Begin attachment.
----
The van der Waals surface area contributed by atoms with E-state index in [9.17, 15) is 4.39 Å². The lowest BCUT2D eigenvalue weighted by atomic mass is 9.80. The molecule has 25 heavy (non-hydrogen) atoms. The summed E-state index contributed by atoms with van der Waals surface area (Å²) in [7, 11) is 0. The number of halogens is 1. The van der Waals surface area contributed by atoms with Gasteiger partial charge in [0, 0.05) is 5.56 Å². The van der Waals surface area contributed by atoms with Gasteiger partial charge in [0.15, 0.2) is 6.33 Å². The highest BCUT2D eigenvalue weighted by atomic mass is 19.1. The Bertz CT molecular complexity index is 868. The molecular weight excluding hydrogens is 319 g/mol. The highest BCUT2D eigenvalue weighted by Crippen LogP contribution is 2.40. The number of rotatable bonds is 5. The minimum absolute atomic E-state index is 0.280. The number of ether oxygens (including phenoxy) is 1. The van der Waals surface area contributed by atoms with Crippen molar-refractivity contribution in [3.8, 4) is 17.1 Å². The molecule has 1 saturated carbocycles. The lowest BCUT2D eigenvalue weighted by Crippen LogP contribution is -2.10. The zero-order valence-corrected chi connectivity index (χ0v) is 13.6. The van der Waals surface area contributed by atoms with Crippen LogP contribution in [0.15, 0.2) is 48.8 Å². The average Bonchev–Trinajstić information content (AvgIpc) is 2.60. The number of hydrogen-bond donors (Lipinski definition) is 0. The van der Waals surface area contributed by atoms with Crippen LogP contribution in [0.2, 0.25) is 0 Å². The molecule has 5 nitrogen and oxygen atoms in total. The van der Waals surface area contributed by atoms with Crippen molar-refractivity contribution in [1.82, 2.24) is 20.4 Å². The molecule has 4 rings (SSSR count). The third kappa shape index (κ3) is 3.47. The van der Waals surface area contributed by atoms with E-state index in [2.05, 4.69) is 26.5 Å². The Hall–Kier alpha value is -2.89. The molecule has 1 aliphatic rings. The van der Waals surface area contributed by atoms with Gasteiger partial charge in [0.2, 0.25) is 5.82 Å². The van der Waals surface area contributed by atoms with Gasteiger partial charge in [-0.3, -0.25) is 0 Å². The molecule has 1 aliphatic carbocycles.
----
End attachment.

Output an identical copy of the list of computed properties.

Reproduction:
The van der Waals surface area contributed by atoms with E-state index in [9.17, 15) is 4.39 Å². The lowest BCUT2D eigenvalue weighted by atomic mass is 9.80. The molecule has 25 heavy (non-hydrogen) atoms. The summed E-state index contributed by atoms with van der Waals surface area (Å²) in [7, 11) is 0. The number of halogens is 1. The van der Waals surface area contributed by atoms with Gasteiger partial charge in [0, 0.05) is 5.56 Å². The van der Waals surface area contributed by atoms with Gasteiger partial charge in [0.15, 0.2) is 6.33 Å². The highest BCUT2D eigenvalue weighted by atomic mass is 19.1. The Bertz CT molecular complexity index is 868. The molecular weight excluding hydrogens is 319 g/mol. The highest BCUT2D eigenvalue weighted by Crippen LogP contribution is 2.40. The number of rotatable bonds is 5. The minimum absolute atomic E-state index is 0.280. The number of ether oxygens (including phenoxy) is 1. The van der Waals surface area contributed by atoms with Crippen molar-refractivity contribution in [3.8, 4) is 17.1 Å². The molecule has 1 saturated carbocycles. The lowest BCUT2D eigenvalue weighted by Crippen LogP contribution is -2.10. The zero-order valence-corrected chi connectivity index (χ0v) is 13.6. The van der Waals surface area contributed by atoms with Crippen LogP contribution in [0.15, 0.2) is 48.8 Å². The average Bonchev–Trinajstić information content (AvgIpc) is 2.60. The number of hydrogen-bond donors (Lipinski definition) is 0. The van der Waals surface area contributed by atoms with Crippen LogP contribution in [0.2, 0.25) is 0 Å². The molecule has 5 nitrogen and oxygen atoms in total. The van der Waals surface area contributed by atoms with Crippen molar-refractivity contribution in [1.82, 2.24) is 20.4 Å². The molecule has 4 rings (SSSR count). The third kappa shape index (κ3) is 3.47. The van der Waals surface area contributed by atoms with E-state index in [2.05, 4.69) is 26.5 Å². The Hall–Kier alpha value is -2.89. The molecule has 1 aliphatic rings. The van der Waals surface area contributed by atoms with Gasteiger partial charge in [0.2, 0.25) is 5.82 Å². The van der Waals surface area contributed by atoms with Gasteiger partial charge in [-0.3, -0.25) is 0 Å². The molecule has 1 aliphatic carbocycles.